Yup, this looks really plain in your browser, as I was lazy and used only spiffy new CSS methods on it. To see marginalia.org in its full glory, please consider mozilla. Or opera. Or heck, ie. If you don't much care, just bookmark this page, which uses none of this CSS nonsense.
more to say than this table will allow
Old David Foster Wallace interview
If you, the writer, succumb to the idea that the audience is too stupid, then there are two pitfalls. Number one is the avant-garde pitfall, where you have the idea that you're writing for other writers, so you don't worry about making yourself accessible or relevant. You worry about making it structurally and technically cutting edge: involuted in the right ways, making the appropriate intertextual references, making it look smart. Not really caring about whether you're communicating with a reader who cares something about that feeling in the stomach which is why we read. Then, the other end of it is very crass, cynical, commercial pieces of fiction that are done in a formulaic way -- essentially television on the page -- that manipulate the reader, that set out grotesquely simplified stuff in a childishly riveting way.
What's weird is that I see these two sides fight with each other and really they both come out of the same thing, which is a contempt for the reader, an idea that literature's current marginalization is the reader's fault. The project that's worth trying is to do stuff that has some of the richness and challenge and emotional and intellectual difficulty of avant-garde literary stuff, stuff that makes the reader confront things rather than ignore them, but to do that in such a way that it's also pleasurable to read. The reader feels like someone is talking to him rather than striking a number of poses.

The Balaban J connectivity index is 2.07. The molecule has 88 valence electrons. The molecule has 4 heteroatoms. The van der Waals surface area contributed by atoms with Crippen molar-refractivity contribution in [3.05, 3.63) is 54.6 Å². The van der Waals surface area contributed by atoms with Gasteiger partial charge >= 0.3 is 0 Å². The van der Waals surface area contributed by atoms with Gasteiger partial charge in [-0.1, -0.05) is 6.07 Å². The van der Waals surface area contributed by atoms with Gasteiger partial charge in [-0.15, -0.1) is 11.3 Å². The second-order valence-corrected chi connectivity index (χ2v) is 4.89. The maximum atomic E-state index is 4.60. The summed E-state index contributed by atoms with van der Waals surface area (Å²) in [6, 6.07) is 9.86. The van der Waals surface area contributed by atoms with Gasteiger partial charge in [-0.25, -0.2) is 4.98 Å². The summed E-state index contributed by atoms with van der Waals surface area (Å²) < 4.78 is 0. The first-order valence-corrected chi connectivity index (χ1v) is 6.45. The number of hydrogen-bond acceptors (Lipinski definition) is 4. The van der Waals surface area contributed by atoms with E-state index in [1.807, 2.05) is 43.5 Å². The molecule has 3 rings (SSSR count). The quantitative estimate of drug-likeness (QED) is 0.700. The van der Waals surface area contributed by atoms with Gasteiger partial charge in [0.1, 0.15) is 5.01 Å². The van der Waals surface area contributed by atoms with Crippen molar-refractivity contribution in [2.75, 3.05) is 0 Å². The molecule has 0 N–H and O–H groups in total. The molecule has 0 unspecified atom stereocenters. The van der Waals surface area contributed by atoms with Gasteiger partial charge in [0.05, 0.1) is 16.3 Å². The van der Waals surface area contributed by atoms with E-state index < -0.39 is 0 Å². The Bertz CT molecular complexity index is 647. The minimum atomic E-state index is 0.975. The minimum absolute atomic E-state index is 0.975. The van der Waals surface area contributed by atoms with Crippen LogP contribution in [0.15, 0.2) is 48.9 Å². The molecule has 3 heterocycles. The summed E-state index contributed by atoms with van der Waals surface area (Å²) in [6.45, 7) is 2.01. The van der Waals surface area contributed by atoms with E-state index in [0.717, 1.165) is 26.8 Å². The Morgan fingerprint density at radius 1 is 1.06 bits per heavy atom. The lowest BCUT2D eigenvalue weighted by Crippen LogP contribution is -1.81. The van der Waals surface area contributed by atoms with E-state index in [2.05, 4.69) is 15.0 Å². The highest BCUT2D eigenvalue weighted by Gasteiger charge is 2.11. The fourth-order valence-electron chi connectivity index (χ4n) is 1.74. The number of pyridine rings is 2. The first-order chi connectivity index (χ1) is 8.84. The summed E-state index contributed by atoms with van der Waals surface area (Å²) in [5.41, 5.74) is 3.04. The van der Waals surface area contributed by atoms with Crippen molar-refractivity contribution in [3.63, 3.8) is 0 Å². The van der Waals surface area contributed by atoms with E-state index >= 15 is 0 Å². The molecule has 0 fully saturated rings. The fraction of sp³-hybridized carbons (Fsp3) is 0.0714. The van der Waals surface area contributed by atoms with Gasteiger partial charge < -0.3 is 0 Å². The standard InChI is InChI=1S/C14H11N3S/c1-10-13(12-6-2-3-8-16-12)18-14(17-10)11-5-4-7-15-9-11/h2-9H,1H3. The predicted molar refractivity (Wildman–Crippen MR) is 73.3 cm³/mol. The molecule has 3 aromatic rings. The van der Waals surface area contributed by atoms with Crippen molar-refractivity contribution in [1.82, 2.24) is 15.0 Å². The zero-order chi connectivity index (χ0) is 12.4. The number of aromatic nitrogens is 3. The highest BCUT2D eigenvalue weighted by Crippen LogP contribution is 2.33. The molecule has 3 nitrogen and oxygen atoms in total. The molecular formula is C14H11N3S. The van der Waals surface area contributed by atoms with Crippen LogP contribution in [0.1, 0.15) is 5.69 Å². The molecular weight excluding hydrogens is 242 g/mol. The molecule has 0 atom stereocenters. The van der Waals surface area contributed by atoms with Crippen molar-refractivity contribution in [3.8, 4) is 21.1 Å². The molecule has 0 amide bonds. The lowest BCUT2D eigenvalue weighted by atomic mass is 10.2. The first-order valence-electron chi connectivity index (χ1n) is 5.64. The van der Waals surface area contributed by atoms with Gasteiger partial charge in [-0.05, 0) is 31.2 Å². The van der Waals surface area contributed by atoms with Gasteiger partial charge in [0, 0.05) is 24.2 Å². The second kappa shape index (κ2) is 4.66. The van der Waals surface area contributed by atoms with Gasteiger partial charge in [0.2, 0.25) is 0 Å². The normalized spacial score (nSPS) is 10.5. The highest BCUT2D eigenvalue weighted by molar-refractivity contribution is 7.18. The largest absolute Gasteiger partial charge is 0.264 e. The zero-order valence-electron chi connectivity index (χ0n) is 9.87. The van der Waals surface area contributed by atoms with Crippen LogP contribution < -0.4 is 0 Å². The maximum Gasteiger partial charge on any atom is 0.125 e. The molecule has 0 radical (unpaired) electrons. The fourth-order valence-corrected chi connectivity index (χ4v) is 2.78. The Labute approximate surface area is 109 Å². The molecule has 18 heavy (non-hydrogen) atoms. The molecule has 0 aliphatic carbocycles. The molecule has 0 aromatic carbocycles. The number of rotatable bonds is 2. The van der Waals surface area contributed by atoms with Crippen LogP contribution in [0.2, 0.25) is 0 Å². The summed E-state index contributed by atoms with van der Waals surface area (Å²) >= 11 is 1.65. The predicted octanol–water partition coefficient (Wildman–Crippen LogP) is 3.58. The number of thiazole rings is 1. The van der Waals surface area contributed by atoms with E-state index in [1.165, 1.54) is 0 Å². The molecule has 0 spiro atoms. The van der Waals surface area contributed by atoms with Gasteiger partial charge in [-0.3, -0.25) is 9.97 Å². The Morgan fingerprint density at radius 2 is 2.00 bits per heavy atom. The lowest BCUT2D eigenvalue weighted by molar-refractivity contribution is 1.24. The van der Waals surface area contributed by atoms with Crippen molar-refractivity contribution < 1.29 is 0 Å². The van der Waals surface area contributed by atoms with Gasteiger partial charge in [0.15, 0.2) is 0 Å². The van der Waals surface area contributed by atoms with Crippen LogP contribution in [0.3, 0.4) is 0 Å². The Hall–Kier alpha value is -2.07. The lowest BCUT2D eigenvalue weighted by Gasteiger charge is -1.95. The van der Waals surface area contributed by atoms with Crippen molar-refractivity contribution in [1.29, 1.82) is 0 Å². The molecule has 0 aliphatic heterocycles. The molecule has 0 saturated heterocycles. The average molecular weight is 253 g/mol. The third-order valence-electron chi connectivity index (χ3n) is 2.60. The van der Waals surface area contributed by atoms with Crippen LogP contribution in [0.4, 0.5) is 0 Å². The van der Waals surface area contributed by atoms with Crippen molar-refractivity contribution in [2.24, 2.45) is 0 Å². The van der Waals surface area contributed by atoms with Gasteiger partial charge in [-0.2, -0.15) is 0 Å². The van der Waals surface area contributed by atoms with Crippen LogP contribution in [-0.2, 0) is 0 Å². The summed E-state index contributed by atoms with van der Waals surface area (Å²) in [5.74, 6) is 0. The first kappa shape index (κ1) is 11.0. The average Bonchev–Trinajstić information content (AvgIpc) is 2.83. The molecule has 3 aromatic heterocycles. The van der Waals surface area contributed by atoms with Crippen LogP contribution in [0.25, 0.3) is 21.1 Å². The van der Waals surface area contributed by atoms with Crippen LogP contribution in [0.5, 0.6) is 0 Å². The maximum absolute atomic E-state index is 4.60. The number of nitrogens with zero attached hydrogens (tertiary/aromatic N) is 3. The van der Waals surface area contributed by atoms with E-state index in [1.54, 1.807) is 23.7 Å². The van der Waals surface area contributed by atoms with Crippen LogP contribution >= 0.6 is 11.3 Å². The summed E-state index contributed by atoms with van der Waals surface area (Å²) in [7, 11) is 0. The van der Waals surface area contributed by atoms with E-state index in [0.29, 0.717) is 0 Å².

If I can recommend one thing to you, download or buy everything by godspeed you black emperor!
you can find. Do you ever find a book or piece of music and wish someone had forced you to buy it a long time ago so you would have had in your life that much longer? That's how I'm feeling about gybe right now. ©
Lift yr skinny fists like antennas to heaven! ©
Fatboy Slim + Spike Jonze + Christopher Walken = FUNNY
This is starting to be all the rage amongst the kids these days: mod_gzip
, an apache module that gzips content between server and client. Turns out most modern browsers can handle this completely transparently. Because of the overhead for compression, this isn't much of a win for high-bandwidth users, but it can be a significant improvement for modem users. ©
Pet peeve of the day: unasked-for new windows for links. An oldie, but a goodie. ©
I don't think Roger Ebert likes
the new Tom Green film.
This movie doesn't scrape the bottom of the barrel. This movie isn't the bottom of the barrel. This movie isn't below the bottom of the barrel. This movie doesn't deserve to be mentioned in the same sentence with barrels.
My new monitor.
It's beautiful. A good monitor makes SUCH a difference, especially when your previous monitor was an old 14" IBM model. Now I can actually read a bunch of weblogs that have low contrast text on dark backgrounds! ©
I'll bet you didn't know that Gates McFadden
(credited as Cheryl McFadden) was responsible for the choreography in the movie Labyrinth
. The things you learn from DVD extras. According to IMDB, she also worked as a choreographer on Dark Crystal and appeared in Muppets Take Manhattan, her earliest credited film appearance.
Quote of the day, from the movie Naked
Louise: How did you get here?
Johnny: Well, basically, there was this little dot, right? And
the dot went bang and the bang expanded. Energy formed into matter,
matter cooled, matter lived, the amoeba to fish, to fish to fowl, to
fowl to frog, to frog to mammal, the mammal to monkey, to monkey to
man, amo amas amat, quid pro quo, memento mori, ad infinitum, sprinkle
on a little bit of grated cheese and leave under the grill till
No matter how many times I see it, the Ayn Rand School For Tots is still funny. Remember, develop the bottle within. ©